Chair: Andrew Branch

Afternoon session 2-5pm

Food Cultures: Who is really setting the agenda in terms of policies on health and wellbeing in respect of what food we buy and consume? What can be done at a local level to improve ‘food cultures’ in the context of national policies which endorse a free market vision of society?

Chair: Giles Tofield

Evening drinks at the Railway Hotel

Day Two: Fri 16th Sept

Doors open 9.30am

Morning session 10-1pm

Cultural Policy, Heritage and Place-Making: What do we mean by ‘place-making’ at a local level? Who creates the stories and narratives that define how our towns and cities are to be ‘branded’? Does local cultural policy (where it still exists) have a role to play in creating really distinctive identities and differences in a globalised world economy? How is local ‘heritage’ being used to promote new narratives of towns, cities and regions?

Chair: Giles Tofield

Closing remarks by Andrew Branch

Free Registration here:

Conference Funded by the University of East London

About the Organisers

Club Critical Theory (CCT) is a partnership between the University of East London (UEL) and Southend based social enterprise, The Cultural Engine. Established in 2014, CCT is a public engagement programme that seeks to encourage academics to get out into community spaces to explore how radical theory can inform the imaginative life of society.

CCT co-founders: Giles Tofield (The Cultural Engine), Dr Andrew Branch (UEL) and Dr Tony Sampson (UEL)

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When Thursday, September 15, 2016 at 9:30 AM – Friday, September 16, 2016 at 1:00 PM (BST) – Add to Calendar Where The Civic Centre – Southend-on-Sea Essex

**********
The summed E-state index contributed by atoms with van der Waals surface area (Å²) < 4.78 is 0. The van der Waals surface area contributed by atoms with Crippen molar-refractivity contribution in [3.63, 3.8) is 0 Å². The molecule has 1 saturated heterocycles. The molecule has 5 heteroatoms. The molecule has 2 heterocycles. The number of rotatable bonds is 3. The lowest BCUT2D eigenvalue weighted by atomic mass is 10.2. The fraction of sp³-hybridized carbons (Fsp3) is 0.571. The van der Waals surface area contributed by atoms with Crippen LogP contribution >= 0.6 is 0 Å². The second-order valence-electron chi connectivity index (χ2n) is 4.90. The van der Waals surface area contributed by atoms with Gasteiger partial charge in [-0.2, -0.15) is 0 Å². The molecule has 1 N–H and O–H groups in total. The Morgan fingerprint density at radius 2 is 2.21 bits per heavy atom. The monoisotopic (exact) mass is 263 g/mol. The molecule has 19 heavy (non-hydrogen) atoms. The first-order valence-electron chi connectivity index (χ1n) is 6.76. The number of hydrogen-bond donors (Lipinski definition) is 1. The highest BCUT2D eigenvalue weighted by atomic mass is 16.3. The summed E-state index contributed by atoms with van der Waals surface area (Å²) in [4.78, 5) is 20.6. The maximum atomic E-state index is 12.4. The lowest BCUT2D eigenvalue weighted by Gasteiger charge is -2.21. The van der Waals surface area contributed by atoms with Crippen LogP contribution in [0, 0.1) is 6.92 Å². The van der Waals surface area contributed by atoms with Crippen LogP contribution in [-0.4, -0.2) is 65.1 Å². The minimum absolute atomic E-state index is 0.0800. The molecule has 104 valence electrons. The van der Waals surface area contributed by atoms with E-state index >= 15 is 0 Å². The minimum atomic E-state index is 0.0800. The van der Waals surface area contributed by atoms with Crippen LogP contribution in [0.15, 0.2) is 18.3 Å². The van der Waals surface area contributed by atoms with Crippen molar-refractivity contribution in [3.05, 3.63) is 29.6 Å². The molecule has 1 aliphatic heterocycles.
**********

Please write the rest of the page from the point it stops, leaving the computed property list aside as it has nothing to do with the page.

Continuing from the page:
Thank you all for attending first CCT event

The first CCT event

We met yesterday to review the first CCT event and put in place plans for the next.

All of us are very pleased indeed with the turnout, interaction and feedback on the 17th April. Over the moon in fact.

It is great to know that there are so many people in Southend with an interest in critical theory, and ready to come down the pub to engage with it. Please tell your friends about us. We welcome anyone who wants to contribute or just listen (over a pint) to what critical theory has to say about Southend related issues.

We will be publishing a summary document of the first event on this site in the next few weeks. More to follow.


Re. next event

There will most probably be a change to the initial advertised May 25th date for the Kursaal as Heterotopia special. We want Angie Voela (from UEL) to come down and do her stuff on Foucault to complement artist and curator Jane Millar’s fascinating proposed project on the amusement park – and possibly another guest to be confirmed.

We  also have a guest DJ on the night – Twig the Wonder Kid 🙂

Hope you can all make this free event – will keep you all updated about new date and times here, twitter and on FB.


Iry’s Photos

Before Thursday evening’s first ever CCT event upstairs at the Railway we’d like to share some of Iry Hor’s specially commissioned photographs of the various territorializations and deterritorializations found in Southend’s urban spaces.

The photographs focus on the contrasts between the new college/university sites and the so-called gateway to Southend, including Heath House (below) and the old derelict college building nearby in Canarvon Road.

DSC_0124 modified copy

See more here